Not long ago, we told you that some Honda dealers have voiced concerns over the upcoming Sony-Honda electric car joint venture. This is primarily due to the fact that EV startup automakers aren't relying on traditional franchised dealer networks, and some legacy car companies are eyeing the possibility of heading in a new direction with online sales and related plans.
Honda's dealers have already made it clear that they want to be a part of the Sony-Honda EV future. While we don't claim to have a firm grasp on every bit of related policy, it seems Honda could stray from the dealership model as part of the Sony partnership since it's essentially a new company. Sony isn't an automaker, and Sony may have a say in how the plans progress.
With that said, it seems it's becoming increasingly likely that Honda's established dealership network could be involved in servicing the upcoming Sony-Honda EVs. However, it's also already pretty clear that Honda's dealers won't be selling the future vehicles. During the Japanese automaker's recent disclosure of financial results, CFO Kohei Takeuchi noted that the electric cars sales model in partnership with Sony will be brand-new. He said:
"It will be something unconventional, not Sony, not Honda, but something new."
The CFO added that the future plans surrounding sales and service are still up in the air, but he feels Honda's large US dealer network is totally equipped to be able to service the Sony-Honda EVs. Honda has over 1,000 US dealers, and many already service plug-ins. While Honda hasn't made a notable EV push yet, it's certainly not a complete stranger to electric cars.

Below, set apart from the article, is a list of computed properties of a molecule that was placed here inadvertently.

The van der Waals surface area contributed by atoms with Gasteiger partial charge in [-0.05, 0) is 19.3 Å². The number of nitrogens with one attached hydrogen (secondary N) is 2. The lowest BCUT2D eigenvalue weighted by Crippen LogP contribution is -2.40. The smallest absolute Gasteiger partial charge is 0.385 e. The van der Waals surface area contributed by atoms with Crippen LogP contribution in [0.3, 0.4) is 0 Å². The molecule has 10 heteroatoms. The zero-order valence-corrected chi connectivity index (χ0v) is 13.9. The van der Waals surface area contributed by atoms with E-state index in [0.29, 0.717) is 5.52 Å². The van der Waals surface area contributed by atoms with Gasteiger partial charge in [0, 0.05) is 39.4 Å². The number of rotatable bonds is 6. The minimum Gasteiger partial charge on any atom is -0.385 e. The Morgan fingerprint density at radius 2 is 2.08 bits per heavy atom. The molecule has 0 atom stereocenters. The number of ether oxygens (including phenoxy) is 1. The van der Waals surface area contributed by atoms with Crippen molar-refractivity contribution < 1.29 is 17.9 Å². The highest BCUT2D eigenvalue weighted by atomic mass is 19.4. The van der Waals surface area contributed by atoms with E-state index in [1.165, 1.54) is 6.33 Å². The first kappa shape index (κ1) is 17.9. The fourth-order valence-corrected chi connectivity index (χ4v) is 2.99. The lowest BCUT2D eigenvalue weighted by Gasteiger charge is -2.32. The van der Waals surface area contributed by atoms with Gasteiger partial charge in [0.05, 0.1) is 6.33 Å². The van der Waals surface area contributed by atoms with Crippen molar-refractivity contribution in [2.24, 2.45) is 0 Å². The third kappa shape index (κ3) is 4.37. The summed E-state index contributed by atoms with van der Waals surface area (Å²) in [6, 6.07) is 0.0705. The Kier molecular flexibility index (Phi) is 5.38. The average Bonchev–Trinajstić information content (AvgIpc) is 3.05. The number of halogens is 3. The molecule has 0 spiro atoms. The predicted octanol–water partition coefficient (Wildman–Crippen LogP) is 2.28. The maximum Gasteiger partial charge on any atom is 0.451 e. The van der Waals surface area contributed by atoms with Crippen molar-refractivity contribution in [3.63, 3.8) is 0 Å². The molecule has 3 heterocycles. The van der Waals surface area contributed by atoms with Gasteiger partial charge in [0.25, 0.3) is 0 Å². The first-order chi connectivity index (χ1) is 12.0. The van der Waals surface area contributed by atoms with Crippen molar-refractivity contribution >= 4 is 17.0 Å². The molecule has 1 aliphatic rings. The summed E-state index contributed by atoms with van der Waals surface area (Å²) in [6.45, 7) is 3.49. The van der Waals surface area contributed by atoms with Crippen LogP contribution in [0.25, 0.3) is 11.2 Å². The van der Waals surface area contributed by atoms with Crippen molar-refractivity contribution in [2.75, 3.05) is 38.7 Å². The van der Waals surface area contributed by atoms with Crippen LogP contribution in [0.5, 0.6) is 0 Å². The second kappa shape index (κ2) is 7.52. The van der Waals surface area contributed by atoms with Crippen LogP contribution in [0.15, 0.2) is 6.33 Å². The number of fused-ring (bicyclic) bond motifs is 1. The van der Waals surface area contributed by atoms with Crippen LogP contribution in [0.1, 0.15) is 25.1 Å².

Honda and Sony plan to produce their first EVs in North America at an upcoming facility in Ohio under the name Sony Honda Mobility Inc. The first vehicles are due to arrive in the spring of 2026. Honda has already teased the first Sony Honda Mobility EV, which will make its official debut at CES in Las Vegas in 2023.
As more legacy automakers streamline their future EV plans, perhaps there will be an emphasis on such joint ventures in an effort to repave some arguably archaic business models. What do you think? Is Honda starting a trend here? Start a conversation in the comment section below.